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Lunchtime in London: Goal Oriented Insecurities

How tired was I last night?  I feel asleep sitting up in my recliner and stayed that way for about 75 minutes.  There were good reasons for this.  One, I was up at five AM and worked from seven to five PM, or good ol’ seventeen hours.  Five minutes later I’m over a PDP/HRC headquarters where I worked the phone bank for three hours.  I got home, changed, and ate ice cream while listening to music.

Oh, and I was in this outfit, heels included, for fourteen hours straight:


Yeah, I was tired, and I’m doing it again tonight.  This is what comes of being in demand, as I was told last night I’m one of the best volunteers the HQ has.  Oh, and I got my first Trumper but he was nice to me in a way.  At least he didn’t scream and curse.

Where we left off yesterday, Annie asked the really big summer question:  why don’t you leave?  And wouldn’t you know it, Kerry has an answer:


(The following excerpts from The Foundation Chronicles, Book Three: C For Continuing, copyright 2016 by Cassidy Frazee)


He looked around again, scratching his neck in an obvious time-stalling move. Kerry finally rubbed his knees a few times before answering. “I’ve thought about it, but…” He released a long sigh. “I know I’ve been told to prepare myself for the possibility that I might have to leave home, but I’m just not ready for that yet.”

“Why not?” Annie knew from his letters that Kerry wasn’t happy, so the idea that he wasn’t ready—and perhaps unwilling—to leave was foreign to her. “Helena and Erywin said they’d take you in: it wouldn’t even be necessary to wait for them to prepare for your arrival.” She closed her eyes as she gripped his hand. “Why don’t you leave, my love?”

He looked across the path into the cafe seating. “Because they’re my parents.”

“Who don’t… give a shit about you.” Annie turned away from the stares of a few adults who heard her outburst. When the path was clear she continued in a softer tone. “They don’t care about you, my love: you even told me that in one of your letters.”

“I know I did.”

“Then why do you want to stay with them.”

“Part of it is I’m scared to leave. I mean, they are my family, and I don’t know what will happen to us all if I decide to leave.”

Annie leaned a touch over the armrest between them. “I’m your family as well, my love.”

There was immense emotion in Kerry’s eyes when he turned towards Annie. “I know you are, Darling, and you’re the best thing that’s ever happened to me. But—” He looked down as a hurt look crossed his face. “We can’t be together for another five years.”

“But we’ll be together nearly that whole time.” She kissed his hand. “What is it? What’s really holding you there?”

Kerry sniffed hard a couple of times as if he was fighting to keep the tears back. “There’s something I have to prove.”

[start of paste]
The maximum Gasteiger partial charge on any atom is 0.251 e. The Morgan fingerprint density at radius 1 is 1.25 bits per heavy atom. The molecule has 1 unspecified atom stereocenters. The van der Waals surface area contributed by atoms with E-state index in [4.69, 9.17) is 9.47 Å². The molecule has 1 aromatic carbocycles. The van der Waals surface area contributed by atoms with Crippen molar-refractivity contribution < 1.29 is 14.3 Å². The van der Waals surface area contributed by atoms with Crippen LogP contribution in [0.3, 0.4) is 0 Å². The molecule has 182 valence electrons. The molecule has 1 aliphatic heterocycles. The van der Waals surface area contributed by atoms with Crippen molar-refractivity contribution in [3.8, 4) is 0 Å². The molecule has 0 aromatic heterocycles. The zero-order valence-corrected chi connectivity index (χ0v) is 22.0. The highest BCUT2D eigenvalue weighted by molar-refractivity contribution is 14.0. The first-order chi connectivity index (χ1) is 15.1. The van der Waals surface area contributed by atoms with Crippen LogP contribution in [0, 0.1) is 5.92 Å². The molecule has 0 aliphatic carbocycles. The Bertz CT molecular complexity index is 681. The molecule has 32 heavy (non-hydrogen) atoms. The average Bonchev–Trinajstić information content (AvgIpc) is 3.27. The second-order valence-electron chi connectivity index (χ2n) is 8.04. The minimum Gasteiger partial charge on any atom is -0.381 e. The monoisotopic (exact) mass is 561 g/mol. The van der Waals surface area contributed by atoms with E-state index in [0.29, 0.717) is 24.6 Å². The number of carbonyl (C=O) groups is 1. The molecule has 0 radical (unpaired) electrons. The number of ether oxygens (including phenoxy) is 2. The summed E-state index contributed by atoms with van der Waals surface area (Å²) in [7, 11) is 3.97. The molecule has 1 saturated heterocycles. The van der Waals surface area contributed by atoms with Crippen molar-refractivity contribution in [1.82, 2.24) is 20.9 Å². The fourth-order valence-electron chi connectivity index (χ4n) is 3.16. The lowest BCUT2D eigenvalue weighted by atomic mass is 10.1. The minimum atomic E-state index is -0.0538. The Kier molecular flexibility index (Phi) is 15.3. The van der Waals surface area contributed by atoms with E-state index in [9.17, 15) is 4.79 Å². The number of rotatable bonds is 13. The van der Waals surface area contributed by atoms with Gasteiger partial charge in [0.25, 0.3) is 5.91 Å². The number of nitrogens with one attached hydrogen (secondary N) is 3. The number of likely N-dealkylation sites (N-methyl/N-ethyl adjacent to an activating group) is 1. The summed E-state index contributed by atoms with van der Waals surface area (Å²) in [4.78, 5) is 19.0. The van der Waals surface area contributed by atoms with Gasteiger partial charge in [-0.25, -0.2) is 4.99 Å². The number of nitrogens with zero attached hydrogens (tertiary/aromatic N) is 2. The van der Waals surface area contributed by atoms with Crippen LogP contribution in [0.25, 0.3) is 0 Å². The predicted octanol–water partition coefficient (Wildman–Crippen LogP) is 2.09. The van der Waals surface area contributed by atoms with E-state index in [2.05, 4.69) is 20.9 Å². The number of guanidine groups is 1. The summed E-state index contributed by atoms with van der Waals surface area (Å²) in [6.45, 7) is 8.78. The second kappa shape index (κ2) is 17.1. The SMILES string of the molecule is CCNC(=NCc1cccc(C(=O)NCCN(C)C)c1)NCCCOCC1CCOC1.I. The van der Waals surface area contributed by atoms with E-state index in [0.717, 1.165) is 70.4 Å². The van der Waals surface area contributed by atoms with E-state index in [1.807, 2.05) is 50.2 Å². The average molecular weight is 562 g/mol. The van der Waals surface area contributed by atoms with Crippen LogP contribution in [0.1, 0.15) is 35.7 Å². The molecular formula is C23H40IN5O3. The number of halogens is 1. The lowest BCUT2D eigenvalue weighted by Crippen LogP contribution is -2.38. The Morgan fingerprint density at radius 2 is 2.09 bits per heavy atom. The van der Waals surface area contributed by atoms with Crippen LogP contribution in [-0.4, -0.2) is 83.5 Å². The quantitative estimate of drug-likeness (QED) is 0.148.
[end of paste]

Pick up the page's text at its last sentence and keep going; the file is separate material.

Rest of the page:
He finally looked up, his eyes boring straight into Annie’s. “I have to prove to them I’m not dangerous.”


Kerry is afraid; there’s no other way to put it.  He loves his girlfriend and spending time at school with her, but there’s a part of him that isn’t ready to leave his own flesh and blood behind even if his once-and-future wife tells him he should.  Like it or not, he’s still thirteen and working on cutting those maternal strings.

And we have just one more instance where we see Annie isn’t gonna be the sort of daughter-in-law who’s gonna lay down for her inlaws and keep her mouth shut.  We know she’s sworn before, but that’s usually happened in Bulgarian, but this is the first time she’s dropped a word in English, probably because she wanted Kerry to know what she thought about his mother and father and there feelings towards him.  With the kids getting into their teen years in this novel, the odds of hearing them drop a few swear words here and there will occur–

Annie would really like to look more peeved, but do you know how hard it is to find that picture?

“Yes, I swore; I said a bad word.  Stop being an asshole about it or I’ll say another.”

–and it’s possible you may even hear an F-bomb dropped by both the kids.  Because they are growing up and these things happen.

Now, I’m doing the phone bank again tonight.  Will I be just as worn out at the end of the day?

Maybe my kids know, ’cause I sure don’t.


4 thoughts on “Lunchtime in London: Goal Oriented Insecurities

  1. I thought that was why he was staying. Sometimes people stay with others for the wrong reasons, but I actually agree with Kerry’s. If he leaves now, he’ll only confirm his parents’ worst fear.

    • Bernice also pointed out the real hidden fact here: to get Kerry to act on his own, a certain point must be reached before he’ll do anything. This is a kid who’s taken a lot of shit in his life and submerged it all, but once he hits a certain threshold, he acts.

      He hit that both times he fell in love with Annie. He reached that when he saved Emma’s life the first time. He has a ways to go before something traumatic enough happens to force him to pack up his shit and leave home.

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